High-Sensitivity C-Reactive Protein Is an Independent Risk Factor for Non-Vertebral Fractures in Women and Men: the Tromsø Study
AuthorDahl, Kristoffer Jensen
We tested the hypothesis that high-sensitivity C-reactive protein (CRP) is an independent risk factor for non-vertebral fractures, and that CRP is associated with BMD, in both genders. We included 1902 women and 1648 men aged 55 and 74 years, who had CRP measured at baseline in the Tromsø Study, Norway in 2001. All non-vertebral fractures were registered from X-ray archives during an average of 7.2 years follow-up. Cox’s proportional hazard models were used for fracture prediction by CRP and linear regression analyses for its association with BMD, and adjusted for other risk factors. Each SD increase in log CRP increased the risk for non-vertebral fracture by 13% in women and 22% in men. Those with CRP in the upper tertile, exhibited a 39% and 80% higher risk for fracture than those in the lowest tertile in women and men, respectively. Higher levels of CRP were associated with lower BMD in men, not in women. CRP is an independent risk factor for non-vertebral fractures in both genders. As the association between CRP and BMD showed conflicting results, we infer that inflammation may influence fracture risk differently in women than men via factors beyond what is explained by the association between CRP and BMD.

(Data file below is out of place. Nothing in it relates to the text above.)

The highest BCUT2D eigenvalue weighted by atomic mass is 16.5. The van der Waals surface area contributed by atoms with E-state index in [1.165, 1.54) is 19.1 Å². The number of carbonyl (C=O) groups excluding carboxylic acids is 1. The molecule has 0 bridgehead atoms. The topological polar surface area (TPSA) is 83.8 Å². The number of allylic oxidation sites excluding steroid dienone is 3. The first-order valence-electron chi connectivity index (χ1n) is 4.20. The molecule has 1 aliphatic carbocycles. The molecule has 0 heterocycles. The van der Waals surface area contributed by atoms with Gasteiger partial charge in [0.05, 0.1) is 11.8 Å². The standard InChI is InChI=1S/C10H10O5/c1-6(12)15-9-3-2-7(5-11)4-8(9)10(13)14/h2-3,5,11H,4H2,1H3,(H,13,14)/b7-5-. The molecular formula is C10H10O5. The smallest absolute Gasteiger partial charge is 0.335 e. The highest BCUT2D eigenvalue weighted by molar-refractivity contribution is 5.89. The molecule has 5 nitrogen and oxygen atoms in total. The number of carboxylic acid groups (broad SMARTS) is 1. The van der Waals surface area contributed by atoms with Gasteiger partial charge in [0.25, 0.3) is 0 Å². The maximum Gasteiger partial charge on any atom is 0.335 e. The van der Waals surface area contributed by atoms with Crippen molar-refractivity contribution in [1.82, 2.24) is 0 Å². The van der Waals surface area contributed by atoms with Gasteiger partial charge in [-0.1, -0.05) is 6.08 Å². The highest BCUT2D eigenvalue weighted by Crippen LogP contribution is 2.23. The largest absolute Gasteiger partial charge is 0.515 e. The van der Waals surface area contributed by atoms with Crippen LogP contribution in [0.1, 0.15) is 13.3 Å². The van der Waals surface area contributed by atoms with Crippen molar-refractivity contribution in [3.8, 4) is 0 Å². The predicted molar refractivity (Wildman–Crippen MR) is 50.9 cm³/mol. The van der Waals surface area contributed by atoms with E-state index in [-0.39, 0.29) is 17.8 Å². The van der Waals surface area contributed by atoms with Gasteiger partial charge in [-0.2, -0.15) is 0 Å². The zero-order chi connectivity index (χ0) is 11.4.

PublisherUiT Norges arktiske universitet
UiT The Arctic University of Norway
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